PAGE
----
Josh and I are in contact off an on through social media, and I usually give him a good-natured ribbing about how he doesn’t write enough. That’s because I like what he writes, and what he does write is always worth a read. Two pieces he put out over the last year and a bit are worthy of mention (again): the summary of online websites dedicated to rums and cocktail culture, and the one where he pulled together fourteen cachacas at once to see how they stacked up in a caipirinha. I wrote to him after he published the latter and bemoaned my inability to get that many Brazilian rums at all, at which he laughed and told me his bar is always open to my tasting glass, if I ever get over to San Francisco.
5. Site focus in the next hundred
1. Continuing emphasis on agricoles
Moving into the French-style rumworld opened up huge vistas of enjoyment for me. Like many who started with the usual stuff, I disdained the clear, grassy profiles of agricoles, yet I plugged away and found that they grew on me. I found more quality rums here than I suspected. Of course, since I’m closer to Europe than to North America, it’s also easier to find them, and practically the entire French blogging community — many of whom I’m happy to know on a personal basis — is happy to chip in and point me to samples, overlooked gems and provide information.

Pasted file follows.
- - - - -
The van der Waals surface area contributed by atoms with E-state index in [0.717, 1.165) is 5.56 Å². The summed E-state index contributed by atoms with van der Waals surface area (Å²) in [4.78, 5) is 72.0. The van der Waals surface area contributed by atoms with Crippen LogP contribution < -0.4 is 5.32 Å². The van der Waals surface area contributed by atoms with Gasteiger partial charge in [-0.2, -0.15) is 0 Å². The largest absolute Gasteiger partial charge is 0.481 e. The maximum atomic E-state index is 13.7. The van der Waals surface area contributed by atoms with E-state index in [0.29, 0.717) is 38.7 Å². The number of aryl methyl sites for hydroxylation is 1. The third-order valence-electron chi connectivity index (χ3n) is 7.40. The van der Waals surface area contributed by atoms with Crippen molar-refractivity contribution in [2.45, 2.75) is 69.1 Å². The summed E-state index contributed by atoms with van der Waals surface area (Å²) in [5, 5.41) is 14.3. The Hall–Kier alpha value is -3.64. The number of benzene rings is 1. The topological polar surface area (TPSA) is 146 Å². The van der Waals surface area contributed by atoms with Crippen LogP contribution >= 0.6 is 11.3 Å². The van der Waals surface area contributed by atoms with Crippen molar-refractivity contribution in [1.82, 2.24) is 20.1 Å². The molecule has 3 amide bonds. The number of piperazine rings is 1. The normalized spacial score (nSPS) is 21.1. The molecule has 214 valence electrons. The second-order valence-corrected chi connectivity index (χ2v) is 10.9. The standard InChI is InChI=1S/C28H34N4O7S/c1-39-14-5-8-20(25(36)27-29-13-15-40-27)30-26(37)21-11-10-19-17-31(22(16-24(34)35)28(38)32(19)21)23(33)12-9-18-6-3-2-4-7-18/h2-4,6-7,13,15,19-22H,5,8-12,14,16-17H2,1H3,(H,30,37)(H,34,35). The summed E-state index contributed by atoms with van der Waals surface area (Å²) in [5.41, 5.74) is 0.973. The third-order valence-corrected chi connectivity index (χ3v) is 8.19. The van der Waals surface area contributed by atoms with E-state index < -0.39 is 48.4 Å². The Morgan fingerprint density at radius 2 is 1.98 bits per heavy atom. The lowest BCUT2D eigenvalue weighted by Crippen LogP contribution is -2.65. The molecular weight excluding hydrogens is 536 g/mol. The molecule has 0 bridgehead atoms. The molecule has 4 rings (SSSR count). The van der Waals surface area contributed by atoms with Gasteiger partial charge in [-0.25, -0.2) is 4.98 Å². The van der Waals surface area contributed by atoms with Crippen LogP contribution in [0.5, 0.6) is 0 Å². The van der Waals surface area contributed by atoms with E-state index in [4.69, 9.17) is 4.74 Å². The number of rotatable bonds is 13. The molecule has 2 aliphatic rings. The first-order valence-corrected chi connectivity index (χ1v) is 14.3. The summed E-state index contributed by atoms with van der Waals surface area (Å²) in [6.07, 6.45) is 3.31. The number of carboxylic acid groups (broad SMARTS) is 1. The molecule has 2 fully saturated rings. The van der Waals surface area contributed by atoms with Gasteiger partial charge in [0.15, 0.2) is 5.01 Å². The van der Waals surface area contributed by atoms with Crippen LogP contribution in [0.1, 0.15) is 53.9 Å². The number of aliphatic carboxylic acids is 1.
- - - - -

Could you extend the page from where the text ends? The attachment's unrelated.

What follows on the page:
2. Leaving the West Indies Behind
Naah…just kidding. The Caribbean will always remain the bastion of the spirit – more rums come from there than anywhere else. Yet it was and remains intriguing how many local rums there are from other parts of the world. I enjoyed CDI’s Indonesia, didn’t care for the Fijians, and I know there’s stuff from Africa, Australia and Polynesia that many of us have never even heard about. Everyone’s heard of Mount Gay or El Dorado….but it’s the weird ones from, oh, Mozambique, that I want to write about. So for the next few years I’ll be casting a much wider net than before, to see what I can come up with that some might have an interest in.